8/09/2013 1:51am, #11Whitsunday Martial Arts Airlie Beach North Queensland.
8/09/2013 3:48am, #12
So it's "be Randy Couture" but with an irrational distaste for knee strikes?
8/09/2013 5:54am, #13
- Join Date
- Jan 2008
- Seattle, WA
- Books & Cardio
I have seen a few videos of WC practitioners going full-contact on Youtube, and have some personal experience training with a few chunners. . . And the feeling I get is that:
1. The centerline-control focus impedes effective application of technique in an alive/committed setting.
2. The body mechanics (including the stance and the particulars of the techniques) prevents and reduces power generation.
3. The focus on sticky hands and trapping in training, while potentially useful, does not provide the sort of control in the clinch that the training in Muay Thai and wrestling can. Part of this is due to the focus, part of this due to the techniques themselves.
8/09/2013 6:18am, #14
8/09/2013 6:41am, #15
Forget about the wing chun theory for a second. Think about how it works in *practice*.
Here is a video of two very high level practitioners of WC fighting.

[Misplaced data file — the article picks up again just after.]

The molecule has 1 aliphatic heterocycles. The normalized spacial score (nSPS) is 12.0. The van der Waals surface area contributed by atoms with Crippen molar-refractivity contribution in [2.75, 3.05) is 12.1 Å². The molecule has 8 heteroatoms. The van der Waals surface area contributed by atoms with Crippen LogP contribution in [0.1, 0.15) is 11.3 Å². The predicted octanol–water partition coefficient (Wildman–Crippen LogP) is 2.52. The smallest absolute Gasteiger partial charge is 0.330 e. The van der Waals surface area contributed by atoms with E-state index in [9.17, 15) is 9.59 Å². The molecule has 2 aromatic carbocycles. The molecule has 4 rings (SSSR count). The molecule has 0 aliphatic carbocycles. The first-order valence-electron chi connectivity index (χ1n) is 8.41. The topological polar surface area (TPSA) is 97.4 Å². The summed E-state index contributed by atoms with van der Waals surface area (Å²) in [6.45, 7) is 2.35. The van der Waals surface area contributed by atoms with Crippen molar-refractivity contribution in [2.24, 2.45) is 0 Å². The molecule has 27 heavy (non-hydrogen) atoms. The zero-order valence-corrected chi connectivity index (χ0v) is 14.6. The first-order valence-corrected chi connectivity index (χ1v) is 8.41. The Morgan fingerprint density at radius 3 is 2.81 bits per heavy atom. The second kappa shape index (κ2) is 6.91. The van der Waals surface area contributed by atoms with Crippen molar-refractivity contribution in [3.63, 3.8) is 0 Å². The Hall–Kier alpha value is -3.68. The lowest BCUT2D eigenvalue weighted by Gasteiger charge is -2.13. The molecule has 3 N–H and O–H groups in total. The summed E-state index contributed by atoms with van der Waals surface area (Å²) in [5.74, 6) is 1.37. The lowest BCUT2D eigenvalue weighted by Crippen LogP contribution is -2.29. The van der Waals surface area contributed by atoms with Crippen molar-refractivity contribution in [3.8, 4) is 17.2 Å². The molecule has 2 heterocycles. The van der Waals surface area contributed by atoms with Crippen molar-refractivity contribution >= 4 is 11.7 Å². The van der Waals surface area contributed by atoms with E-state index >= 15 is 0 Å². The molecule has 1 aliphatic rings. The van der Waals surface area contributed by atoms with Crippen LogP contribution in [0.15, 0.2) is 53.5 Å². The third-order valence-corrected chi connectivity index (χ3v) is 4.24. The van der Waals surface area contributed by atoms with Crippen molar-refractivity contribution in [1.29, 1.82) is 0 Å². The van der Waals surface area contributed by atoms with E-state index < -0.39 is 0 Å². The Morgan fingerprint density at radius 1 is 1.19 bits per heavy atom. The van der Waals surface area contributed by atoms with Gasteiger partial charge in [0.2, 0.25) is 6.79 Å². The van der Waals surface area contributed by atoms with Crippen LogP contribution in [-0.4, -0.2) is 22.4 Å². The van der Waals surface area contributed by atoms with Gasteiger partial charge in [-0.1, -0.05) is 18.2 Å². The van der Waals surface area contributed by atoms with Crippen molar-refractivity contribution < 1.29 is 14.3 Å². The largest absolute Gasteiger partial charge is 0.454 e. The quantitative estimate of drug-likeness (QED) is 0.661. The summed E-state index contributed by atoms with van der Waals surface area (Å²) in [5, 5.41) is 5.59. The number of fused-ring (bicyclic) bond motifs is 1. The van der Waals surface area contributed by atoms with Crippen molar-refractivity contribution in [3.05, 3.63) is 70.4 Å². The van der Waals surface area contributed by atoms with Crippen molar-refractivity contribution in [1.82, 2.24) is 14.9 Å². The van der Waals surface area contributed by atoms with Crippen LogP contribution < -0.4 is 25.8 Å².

When it comes down to it, when they need to get the job done they resort to basic judo. If the grand master of one of the biggest WC groups doesn't use tactics like you have described, why do you - someone with much less WC experience - think they are a good idea?
8/09/2013 7:46am, #16
There is an unintentionally awesome clip out there, ostensibly from a Boztepe nuthanger, which is the above fight, in slowmo, interrupted with commentary about how each pratfall is a brilliant display of his superior understanding of teh Chunz.
8/09/2013 10:55am, #17
8/09/2013 11:04am, #18
8/09/2013 11:17am, #19
Ok, how about "a shitty approximation of basic judo"?
My point is that when WC masters need to throw down, they don't WC. I'm assuming it's because they know enough about WC to know it's not suitable for fighting.
8/09/2013 11:36am, #20